An Extraordinary Woman

She was born to privilege and a degree of wealth, at the turn of the last century – Muriel Morris, an heiress of the Swift meatpacking fortune, and by most accounts conflicted over that circumstance. Like a scattering of her peers in the debutant world, she had an interest in social justice, as it was generally understood at the time. She is reported to have read Upton Sinclair’s polemic The Jungle as a teenager and been horrified – doubly so as both sides of her family had made their fortunes in the industry which Sinclair portrayed as especially brutal and gruesome. Muriel Morris was also of an unexpectedly intellectual bent and determined enough to pursue her intellectual interests – first with studies at Oxford, England in the 1920s, and then in – of all places, Vienna, Austria, where she hoped to study psychoanalysis with Sigmund Freud. She briefly married a British artist, Julian Gardiner, by whom she had a single child, a daughter, before deciding to pursue a medical degree at the University of Vienna in 1926. She had a trust fund sufficiently generous to support herself and her small daughter.

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Juneteenth

So it appears that we are to have a new federal holiday – that day, following on the final defeat of the Confederacy that slaves in Texas were informed by the arriving Union troops that they were now free. I think it’s marvelous, noting the day when the last slaves in a Confederate state were notified by Republicans that they were no longer slaves.

With apologies to Wm. Shakespeare…

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Once Burned, Twice Wary

When I was in college, taking upper division at Cal State University Northridge (a place of no particular fame or note, other than being one of those public unis which used to provide a fair education at relatively low cost) I had a lot of time between some of my classes, and spent many hours in the stacks of the Oviatt Library. On discovering the microfiche newspaper archives, squirreled away in the basement, I undertook a project to read, or at least skim one of them – every daily issue from 1935 to 1945, on reels that covered two weeks at a time. I had already skimmed many of the bound periodicals of the weekly news magazines available – Time, Life, Newsweek and the like – because I had an interest in the period, they were available and what better way to agreeably pass the time between classes? (Both carried the comic strip Terry and the Pirates, which I found fascinating.) I wound up with the Chicago Tribune, after a trial of the Los Angeles Times, because the pages of the Times were scanned from side to side on the reels of microfiche, which made me slightly motion-sick to skim at speed, whereas the Tribune pages were scanned from top to bottom.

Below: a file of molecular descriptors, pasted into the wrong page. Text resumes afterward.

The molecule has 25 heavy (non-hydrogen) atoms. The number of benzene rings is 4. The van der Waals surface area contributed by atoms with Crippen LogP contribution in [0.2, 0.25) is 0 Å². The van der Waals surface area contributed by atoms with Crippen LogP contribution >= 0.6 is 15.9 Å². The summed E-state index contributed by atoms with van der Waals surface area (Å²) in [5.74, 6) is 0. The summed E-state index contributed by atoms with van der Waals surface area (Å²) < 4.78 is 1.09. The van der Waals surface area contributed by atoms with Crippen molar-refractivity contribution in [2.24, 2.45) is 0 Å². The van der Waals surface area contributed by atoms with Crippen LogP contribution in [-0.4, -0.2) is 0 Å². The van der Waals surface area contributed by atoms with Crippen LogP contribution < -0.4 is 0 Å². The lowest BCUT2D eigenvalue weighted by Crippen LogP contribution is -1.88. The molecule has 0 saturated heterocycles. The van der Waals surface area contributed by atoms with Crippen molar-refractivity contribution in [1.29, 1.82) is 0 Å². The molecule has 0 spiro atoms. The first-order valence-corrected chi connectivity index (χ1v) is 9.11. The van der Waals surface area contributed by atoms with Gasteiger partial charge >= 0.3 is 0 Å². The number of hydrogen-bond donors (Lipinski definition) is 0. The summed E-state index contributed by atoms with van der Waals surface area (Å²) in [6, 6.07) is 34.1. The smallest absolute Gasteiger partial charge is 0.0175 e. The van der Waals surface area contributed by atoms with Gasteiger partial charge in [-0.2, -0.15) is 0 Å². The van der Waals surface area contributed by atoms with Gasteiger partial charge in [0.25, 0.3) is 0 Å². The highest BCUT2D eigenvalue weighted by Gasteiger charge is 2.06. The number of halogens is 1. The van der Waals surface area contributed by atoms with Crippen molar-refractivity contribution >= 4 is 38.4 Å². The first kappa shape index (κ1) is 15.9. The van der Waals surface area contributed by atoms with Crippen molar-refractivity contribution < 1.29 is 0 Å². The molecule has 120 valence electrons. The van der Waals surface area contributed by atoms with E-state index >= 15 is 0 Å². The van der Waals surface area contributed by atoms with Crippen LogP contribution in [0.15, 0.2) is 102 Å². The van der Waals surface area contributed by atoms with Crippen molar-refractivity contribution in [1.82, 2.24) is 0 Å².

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June Road Trip In the Hill Country

The Daughter Unit and I, with Wee Jamie the Grandson Unit, made a road trip last Saturday – a completely enjoyable outing, even with the necessity of stopping several times to change Wee Jamie’s diapers on the hour-and a half drive to Kingsland on the Llano and Colorado Rivers. He slept for the most part, and excited the admiration of many, who noted the Overwhelming Cuteness of Wee Jamie. His eyes actually opened once or twice during these occasions.

We had an appointment for a presentation ceremony at the American Legion post in Kingsland for me to be presented with a quilt; the ladies of this organization have been working for several years on a project to present a patriotic-themed quilt to every military veteran who can be identified and nominated for one.

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The Erector Set

Here is an old post from my own blog. I thought it deserved another go.

Glenn Reynolds today has a link to Lionel Trains in the anticipation of Christmas. I had Lionel trains and eventually had HO gauge trains, as well. When I had sons old enough to play with trains, I built an elaborate train set in my garage. Then I learned that southern California is not the place for toy trains. The boys were outdoors all the time and the train set gathered dust.

Another toy that kids today will never have the chance to enjoy is the Erector Set. There is still a small source for this toy but the glory days of the Erector Set were long ago. The toy was invented by A.C. Gilbert in 1913. The story is interesting. Gilbert was a Yale Medical School graduate and had also won a gold medal, for the pole vault, in the 1908 Olympic Games. He had a new design bamboo pole that he used in his winning vault and he sold these, as well as other toys.

Like many residents of New Haven, Connecticut, he often took the train to New York City; and on one trip in 1911 he was inspired with what would be the most popular of his dozens of inventions.

Watching out the train window as some workmen positioned and riveted the steel beams of an electrical power-line tower, Gilbert decided to create a children’s construction kit: not just a toy, but an assemblage of metal beams with evenly spaced holes for bolts to pass through, screws, bolts, pulleys, gears and eventually even engines. A British toy company called Meccano Company was then selling a similar kit, but Gilbert’s Erector set was more realistic and had a number of technical advantages — most notably, steel beams that were not flat but bent lengthwise at a 90-degree angle, so that four of them nested side-to-side formed a very sturdy, square, hollow support beam.

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